May 30, 2020
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Opinion | All That Glitters Is Not Gold. Why Fiscal Stimulus Have Limitations

Safe assets like gold, Japanese Yen and US treasuries have rallied sharply during this time of distress but unlike treasuries, gold hasn’t been able to hold its gains, writes financial analyst Praveen Singh

Opinion | All That Glitters Is Not Gold. Why Fiscal Stimulus Have Limitations
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Opinion | All That Glitters Is Not Gold. Why Fiscal Stimulus Have Limitations

Besides its tragic health consequences, COVID-19’s impact on the global economy will be far-reaching. Monetary and fiscal stimulus have their own limitations in fixing a worldwide medical problem. Despite the major central bankers adopting loose monetary policies, the IMF and World Bank offering monetary help to affected countries and talk of coordination between major economies, we are seeing that risk assets are simply unable to find the bottom.

Safe haven assets like gold, Japanese Yen and the US treasuries have rallied sharply during this time of distress. However, unlike treasuries, gold hasn’t been able to hold its gains. Currently, it is trading at a price of $1,490/Oz, lower than what it was before the surfacing of coronavirus. It surged past $1,700/Oz mark on March 9, before correcting sharply lower. The US treasuries have done the best. Gold, in a way, is suffering on two counts: Firstly, in this panic sell-off, some investors are dumping anything and everything. Secondly, some investors are selling gold to remain liquid and cover losses elsewhere. Also, many investors keep gold in their portfolio only up to a certain proportion, so their portfolio’s shrinking value due to falling markets is forcing them to sell some of their gold holdings too. Yet, considering the sharp decline in global yields, hefty cuts in interest rates and unprecedented stimulus from governments, we are positive on gold prices and look for steady gains of 10-15 per cent in the near to medium term.

Copper, the bellwether metal susceptible to the global economic downswing, has fallen sharply and could go further down amid prolonged sell-off. Its Shanghai inventories are rising sharply as China faces a sharp slowdown. Although the US economy is still doing well, it won’t be long before data start showing a sharp deterioration. The LME cash-to-3-month spread (difference between 3-month forward price and spot price) of the metal is weak and doesn’t betray any signs of a tight supply. Currently trading at around $4,800, the red metal can fall another 10-15 per cent.

Some investors are dumping everything in panic. Others sell gold to cover losses elsewhere.

Although lower crude oil prices act as a stimulus for the global economy, lower production cost and demand concerns due to the contagion portray a bearish picture for aluminium, an energy intensive product. The metal has fallen nearly 15 per cent in past two months. The OECD, IMF and World Bank have slashed their estimates for global growth rates sharply. LME cash-to-3-month spread of the metal remains in a wide contango of $23. The outlook is deteriorating as US automakers close their plants and troubles mount for airplane manufacturers. Suppliers of processed aluminium are reportedly selling their product at a zero premium to the raw metal as they want cash. Shanghai inventories continue to rise sharply. The virus peak impact remains a big unknown. Considering all the factors, we are bearish on aluminium, which needs large production cuts to steady itself.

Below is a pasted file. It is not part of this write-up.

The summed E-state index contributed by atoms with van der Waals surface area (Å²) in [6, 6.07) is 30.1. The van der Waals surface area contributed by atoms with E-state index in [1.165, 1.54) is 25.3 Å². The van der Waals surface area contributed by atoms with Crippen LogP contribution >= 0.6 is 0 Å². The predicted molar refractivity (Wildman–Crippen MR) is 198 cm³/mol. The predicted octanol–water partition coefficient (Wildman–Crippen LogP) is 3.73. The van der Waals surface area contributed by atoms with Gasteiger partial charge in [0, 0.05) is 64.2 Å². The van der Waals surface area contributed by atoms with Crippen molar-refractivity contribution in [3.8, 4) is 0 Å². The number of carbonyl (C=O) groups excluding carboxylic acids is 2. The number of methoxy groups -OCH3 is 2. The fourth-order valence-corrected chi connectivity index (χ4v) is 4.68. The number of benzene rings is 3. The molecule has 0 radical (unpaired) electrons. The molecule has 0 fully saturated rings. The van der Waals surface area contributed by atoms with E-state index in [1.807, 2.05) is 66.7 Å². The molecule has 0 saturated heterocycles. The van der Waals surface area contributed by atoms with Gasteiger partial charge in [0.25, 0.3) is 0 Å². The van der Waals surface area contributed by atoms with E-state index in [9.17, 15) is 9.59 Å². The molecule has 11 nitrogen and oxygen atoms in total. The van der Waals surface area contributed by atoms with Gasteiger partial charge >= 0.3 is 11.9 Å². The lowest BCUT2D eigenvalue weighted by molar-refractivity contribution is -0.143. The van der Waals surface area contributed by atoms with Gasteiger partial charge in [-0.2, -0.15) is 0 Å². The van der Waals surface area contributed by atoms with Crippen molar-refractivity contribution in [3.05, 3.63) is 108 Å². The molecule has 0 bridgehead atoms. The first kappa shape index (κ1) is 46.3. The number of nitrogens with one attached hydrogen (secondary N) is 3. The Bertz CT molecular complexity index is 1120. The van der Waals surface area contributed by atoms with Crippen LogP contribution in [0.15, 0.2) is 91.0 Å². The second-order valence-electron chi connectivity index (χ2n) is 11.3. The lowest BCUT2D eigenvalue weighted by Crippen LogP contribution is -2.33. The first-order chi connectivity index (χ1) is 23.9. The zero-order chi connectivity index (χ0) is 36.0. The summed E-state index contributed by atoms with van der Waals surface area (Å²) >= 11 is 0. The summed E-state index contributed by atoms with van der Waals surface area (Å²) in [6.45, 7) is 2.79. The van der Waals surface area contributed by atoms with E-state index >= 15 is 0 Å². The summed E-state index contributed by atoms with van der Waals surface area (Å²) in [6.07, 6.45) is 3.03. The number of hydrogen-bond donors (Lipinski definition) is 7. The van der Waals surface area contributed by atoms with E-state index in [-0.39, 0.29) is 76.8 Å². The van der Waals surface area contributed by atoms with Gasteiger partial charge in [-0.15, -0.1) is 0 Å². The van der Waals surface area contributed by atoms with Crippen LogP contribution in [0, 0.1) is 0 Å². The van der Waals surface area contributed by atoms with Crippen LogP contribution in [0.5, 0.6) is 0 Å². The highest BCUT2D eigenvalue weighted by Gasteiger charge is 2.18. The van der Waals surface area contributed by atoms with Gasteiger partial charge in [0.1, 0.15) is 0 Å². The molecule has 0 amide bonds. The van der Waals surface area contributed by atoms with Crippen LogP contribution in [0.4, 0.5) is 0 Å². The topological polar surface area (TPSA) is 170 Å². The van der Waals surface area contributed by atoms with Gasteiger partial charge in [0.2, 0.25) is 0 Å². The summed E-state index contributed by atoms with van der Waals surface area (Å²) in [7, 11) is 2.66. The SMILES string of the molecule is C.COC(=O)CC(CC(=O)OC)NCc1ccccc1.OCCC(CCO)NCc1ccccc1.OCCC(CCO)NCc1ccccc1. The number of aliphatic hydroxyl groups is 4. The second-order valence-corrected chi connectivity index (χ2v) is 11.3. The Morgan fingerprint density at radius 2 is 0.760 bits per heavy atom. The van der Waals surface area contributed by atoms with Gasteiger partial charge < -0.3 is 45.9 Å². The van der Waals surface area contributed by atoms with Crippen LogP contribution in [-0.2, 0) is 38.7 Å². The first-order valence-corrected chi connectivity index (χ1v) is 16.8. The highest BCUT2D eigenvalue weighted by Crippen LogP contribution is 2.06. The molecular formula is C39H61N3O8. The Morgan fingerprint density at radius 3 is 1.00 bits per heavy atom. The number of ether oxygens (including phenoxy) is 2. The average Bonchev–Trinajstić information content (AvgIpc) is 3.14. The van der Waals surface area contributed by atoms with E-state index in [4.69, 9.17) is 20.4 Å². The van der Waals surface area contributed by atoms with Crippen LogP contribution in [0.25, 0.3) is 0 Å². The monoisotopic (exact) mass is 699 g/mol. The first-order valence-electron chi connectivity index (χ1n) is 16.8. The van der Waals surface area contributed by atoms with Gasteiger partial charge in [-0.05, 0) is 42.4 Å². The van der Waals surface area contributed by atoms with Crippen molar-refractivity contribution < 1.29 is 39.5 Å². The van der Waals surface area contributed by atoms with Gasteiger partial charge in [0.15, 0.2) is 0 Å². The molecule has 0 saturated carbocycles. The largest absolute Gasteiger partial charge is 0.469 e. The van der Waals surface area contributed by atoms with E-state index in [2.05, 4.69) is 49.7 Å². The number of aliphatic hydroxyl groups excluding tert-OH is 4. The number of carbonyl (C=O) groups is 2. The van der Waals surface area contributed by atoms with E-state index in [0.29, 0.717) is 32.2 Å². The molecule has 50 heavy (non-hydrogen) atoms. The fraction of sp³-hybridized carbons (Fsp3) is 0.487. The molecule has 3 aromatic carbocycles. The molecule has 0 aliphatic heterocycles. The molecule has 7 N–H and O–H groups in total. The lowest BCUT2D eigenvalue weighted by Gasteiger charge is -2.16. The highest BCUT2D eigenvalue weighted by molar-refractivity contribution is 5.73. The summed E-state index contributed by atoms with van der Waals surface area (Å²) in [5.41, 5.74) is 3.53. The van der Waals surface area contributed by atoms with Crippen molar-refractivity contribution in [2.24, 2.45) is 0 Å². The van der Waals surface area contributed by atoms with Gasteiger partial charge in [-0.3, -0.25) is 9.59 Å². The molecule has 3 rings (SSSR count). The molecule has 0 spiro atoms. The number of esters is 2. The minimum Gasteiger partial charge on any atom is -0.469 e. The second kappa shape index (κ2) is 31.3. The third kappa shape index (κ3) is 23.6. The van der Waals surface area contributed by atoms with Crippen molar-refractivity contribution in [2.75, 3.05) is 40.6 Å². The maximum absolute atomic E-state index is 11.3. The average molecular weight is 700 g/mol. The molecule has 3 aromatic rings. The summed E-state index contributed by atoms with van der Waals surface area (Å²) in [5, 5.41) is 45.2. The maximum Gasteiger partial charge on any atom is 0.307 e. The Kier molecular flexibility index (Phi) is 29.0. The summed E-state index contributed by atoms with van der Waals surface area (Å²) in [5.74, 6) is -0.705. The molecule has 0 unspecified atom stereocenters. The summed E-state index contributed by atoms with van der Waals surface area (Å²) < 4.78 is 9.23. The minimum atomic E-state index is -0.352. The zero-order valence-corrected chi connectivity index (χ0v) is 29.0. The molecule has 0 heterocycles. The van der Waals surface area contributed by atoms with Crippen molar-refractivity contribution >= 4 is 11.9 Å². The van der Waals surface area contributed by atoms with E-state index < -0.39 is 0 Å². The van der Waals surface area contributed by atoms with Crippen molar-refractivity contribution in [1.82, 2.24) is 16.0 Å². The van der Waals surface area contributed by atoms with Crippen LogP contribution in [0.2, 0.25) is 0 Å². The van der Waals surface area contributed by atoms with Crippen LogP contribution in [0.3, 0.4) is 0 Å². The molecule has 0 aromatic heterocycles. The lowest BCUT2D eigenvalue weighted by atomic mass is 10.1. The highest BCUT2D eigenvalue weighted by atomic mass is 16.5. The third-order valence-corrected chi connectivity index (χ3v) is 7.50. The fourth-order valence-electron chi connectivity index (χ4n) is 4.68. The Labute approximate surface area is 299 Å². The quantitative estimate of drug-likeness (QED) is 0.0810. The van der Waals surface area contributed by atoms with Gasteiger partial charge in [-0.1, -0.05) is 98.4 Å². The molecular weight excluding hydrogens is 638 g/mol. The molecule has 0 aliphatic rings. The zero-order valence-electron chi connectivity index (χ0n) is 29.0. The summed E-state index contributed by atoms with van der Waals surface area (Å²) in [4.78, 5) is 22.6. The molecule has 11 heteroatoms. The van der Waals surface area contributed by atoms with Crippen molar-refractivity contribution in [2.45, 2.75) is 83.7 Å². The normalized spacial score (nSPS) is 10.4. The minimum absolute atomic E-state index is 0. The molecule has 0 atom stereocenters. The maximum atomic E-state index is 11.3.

Nickel has fallen over 15 per cent in the past two months. It could be months before Chinese stainless steel production starts recovering from the disastrous impact of the contagion. The demand for the metal may contract in the near-term. Although nickel inventories across Chinese ports have fallen sharply in the past two weeks, demand remains weak. The LME cash-to-3 month spread reflects no supply concerns as the spread remains in a wide contango of $78. Concerns related to Indonesian supply could offer some support to the metal, but prospects of recovery in prices in the current circumstances remain dim. Nickel can fall to as low as $10,000 in the next few months. But, once the contagion starts diminishing, we are likely to see a sharp recovery in the prices. In that scenario, the metal can bounce back quickly as demand from electric vehicles remains a supportive point.

At times, there are sharp rallies in the risk assets and industrial commodities on oversold conditions and bargain hunting buoyed by supporting steps of the governments and central banks. However, these rallies are proving to be abortive. It is to be noted that the outlook described in this article is logically and reasonably assuming that the COVID-19 contagion, in all probability, will continue to hurt financial market sentiments for at least a few more months before the virus peak occurs.

(Views are personal.)

Praveen Singh,  AVP, Fundamental Research (Commodities), Sharekhan by BNP Paribas

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